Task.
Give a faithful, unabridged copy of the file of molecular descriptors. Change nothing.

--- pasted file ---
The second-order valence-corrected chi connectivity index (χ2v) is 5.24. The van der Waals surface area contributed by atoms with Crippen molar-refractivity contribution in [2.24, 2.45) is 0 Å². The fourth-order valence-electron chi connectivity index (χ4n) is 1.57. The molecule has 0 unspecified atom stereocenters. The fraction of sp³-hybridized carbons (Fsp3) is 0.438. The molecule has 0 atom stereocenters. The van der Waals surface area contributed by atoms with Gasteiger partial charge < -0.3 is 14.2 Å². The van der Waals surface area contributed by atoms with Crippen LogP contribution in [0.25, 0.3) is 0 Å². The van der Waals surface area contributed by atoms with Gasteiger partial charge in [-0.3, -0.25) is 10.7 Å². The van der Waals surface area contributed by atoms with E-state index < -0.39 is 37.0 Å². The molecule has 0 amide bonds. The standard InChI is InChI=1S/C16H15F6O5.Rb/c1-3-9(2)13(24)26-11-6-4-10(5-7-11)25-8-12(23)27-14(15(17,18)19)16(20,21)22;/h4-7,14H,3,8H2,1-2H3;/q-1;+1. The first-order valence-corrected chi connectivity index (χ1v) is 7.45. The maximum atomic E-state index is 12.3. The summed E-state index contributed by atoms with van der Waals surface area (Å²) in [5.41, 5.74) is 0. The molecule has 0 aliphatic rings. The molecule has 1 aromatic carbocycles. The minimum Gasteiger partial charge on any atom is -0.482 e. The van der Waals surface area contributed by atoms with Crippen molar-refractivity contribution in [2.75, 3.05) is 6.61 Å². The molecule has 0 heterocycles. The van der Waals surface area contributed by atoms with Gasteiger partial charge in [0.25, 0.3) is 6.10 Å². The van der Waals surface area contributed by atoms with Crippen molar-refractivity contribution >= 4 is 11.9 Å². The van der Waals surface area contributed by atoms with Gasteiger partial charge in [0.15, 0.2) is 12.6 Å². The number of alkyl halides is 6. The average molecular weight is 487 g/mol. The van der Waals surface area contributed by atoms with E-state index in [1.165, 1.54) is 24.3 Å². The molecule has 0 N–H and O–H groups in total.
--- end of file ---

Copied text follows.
The second-order valence-corrected chi connectivity index (χ2v) is 5.24. The van der Waals surface area contributed by atoms with Crippen molar-refractivity contribution in [2.24, 2.45) is 0 Å². The fourth-order valence-electron chi connectivity index (χ4n) is 1.57. The molecule has 0 unspecified atom stereocenters. The fraction of sp³-hybridized carbons (Fsp3) is 0.438. The molecule has 0 atom stereocenters. The van der Waals surface area contributed by atoms with Gasteiger partial charge < -0.3 is 14.2 Å². The van der Waals surface area contributed by atoms with Crippen LogP contribution in [0.25, 0.3) is 0 Å². The van der Waals surface area contributed by atoms with Gasteiger partial charge in [-0.3, -0.25) is 10.7 Å². The van der Waals surface area contributed by atoms with E-state index < -0.39 is 37.0 Å². The molecule has 0 amide bonds. The standard InChI is InChI=1S/C16H15F6O5.Rb/c1-3-9(2)13(24)26-11-6-4-10(5-7-11)25-8-12(23)27-14(15(17,18)19)16(20,21)22;/h4-7,14H,3,8H2,1-2H3;/q-1;+1. The first-order valence-corrected chi connectivity index (χ1v) is 7.45. The maximum atomic E-state index is 12.3. The summed E-state index contributed by atoms with van der Waals surface area (Å²) in [5.41, 5.74) is 0. The molecule has 0 aliphatic rings. The molecule has 1 aromatic carbocycles. The minimum Gasteiger partial charge on any atom is -0.482 e. The van der Waals surface area contributed by atoms with Crippen molar-refractivity contribution in [2.75, 3.05) is 6.61 Å². The molecule has 0 heterocycles. The van der Waals surface area contributed by atoms with Gasteiger partial charge in [0.25, 0.3) is 6.10 Å². The van der Waals surface area contributed by atoms with Crippen molar-refractivity contribution >= 4 is 11.9 Å². The van der Waals surface area contributed by atoms with Gasteiger partial charge in [0.15, 0.2) is 12.6 Å². The number of alkyl halides is 6. The average molecular weight is 487 g/mol. The van der Waals surface area contributed by atoms with E-state index in [1.165, 1.54) is 24.3 Å². The molecule has 0 N–H and O–H groups in total.